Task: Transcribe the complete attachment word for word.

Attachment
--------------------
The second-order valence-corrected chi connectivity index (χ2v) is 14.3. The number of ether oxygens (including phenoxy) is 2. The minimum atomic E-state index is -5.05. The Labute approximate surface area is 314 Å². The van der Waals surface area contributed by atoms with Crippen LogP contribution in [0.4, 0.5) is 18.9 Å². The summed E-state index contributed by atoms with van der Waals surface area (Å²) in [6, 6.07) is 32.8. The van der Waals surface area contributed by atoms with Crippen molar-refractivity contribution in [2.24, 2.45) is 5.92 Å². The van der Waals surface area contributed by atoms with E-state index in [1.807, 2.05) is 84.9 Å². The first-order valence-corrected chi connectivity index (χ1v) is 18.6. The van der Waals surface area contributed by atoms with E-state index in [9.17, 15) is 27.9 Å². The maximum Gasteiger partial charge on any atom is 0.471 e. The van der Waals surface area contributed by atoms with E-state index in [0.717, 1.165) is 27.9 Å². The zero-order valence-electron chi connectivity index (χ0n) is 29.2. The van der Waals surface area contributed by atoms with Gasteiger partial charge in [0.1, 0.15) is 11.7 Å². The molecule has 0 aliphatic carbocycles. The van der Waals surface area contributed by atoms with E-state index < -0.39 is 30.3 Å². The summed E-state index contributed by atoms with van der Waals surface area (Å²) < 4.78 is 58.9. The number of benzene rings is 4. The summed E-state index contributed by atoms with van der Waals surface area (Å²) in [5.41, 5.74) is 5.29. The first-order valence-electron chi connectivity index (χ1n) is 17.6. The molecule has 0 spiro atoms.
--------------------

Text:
The second-order valence-corrected chi connectivity index (χ2v) is 14.3. The number of ether oxygens (including phenoxy) is 2. The minimum atomic E-state index is -5.05. The Labute approximate surface area is 314 Å². The van der Waals surface area contributed by atoms with Crippen LogP contribution in [0.4, 0.5) is 18.9 Å². The summed E-state index contributed by atoms with van der Waals surface area (Å²) in [6, 6.07) is 32.8. The van der Waals surface area contributed by atoms with Crippen molar-refractivity contribution in [2.24, 2.45) is 5.92 Å². The van der Waals surface area contributed by atoms with E-state index in [1.807, 2.05) is 84.9 Å². The first-order valence-corrected chi connectivity index (χ1v) is 18.6. The van der Waals surface area contributed by atoms with E-state index in [9.17, 15) is 27.9 Å². The maximum Gasteiger partial charge on any atom is 0.471 e. The van der Waals surface area contributed by atoms with E-state index in [0.717, 1.165) is 27.9 Å². The zero-order valence-electron chi connectivity index (χ0n) is 29.2. The van der Waals surface area contributed by atoms with Gasteiger partial charge in [0.1, 0.15) is 11.7 Å². The molecule has 0 aliphatic carbocycles. The van der Waals surface area contributed by atoms with E-state index < -0.39 is 30.3 Å². The summed E-state index contributed by atoms with van der Waals surface area (Å²) < 4.78 is 58.9. The number of benzene rings is 4. The summed E-state index contributed by atoms with van der Waals surface area (Å²) in [5.41, 5.74) is 5.29. The first-order valence-electron chi connectivity index (χ1n) is 17.6. The molecule has 0 spiro atoms.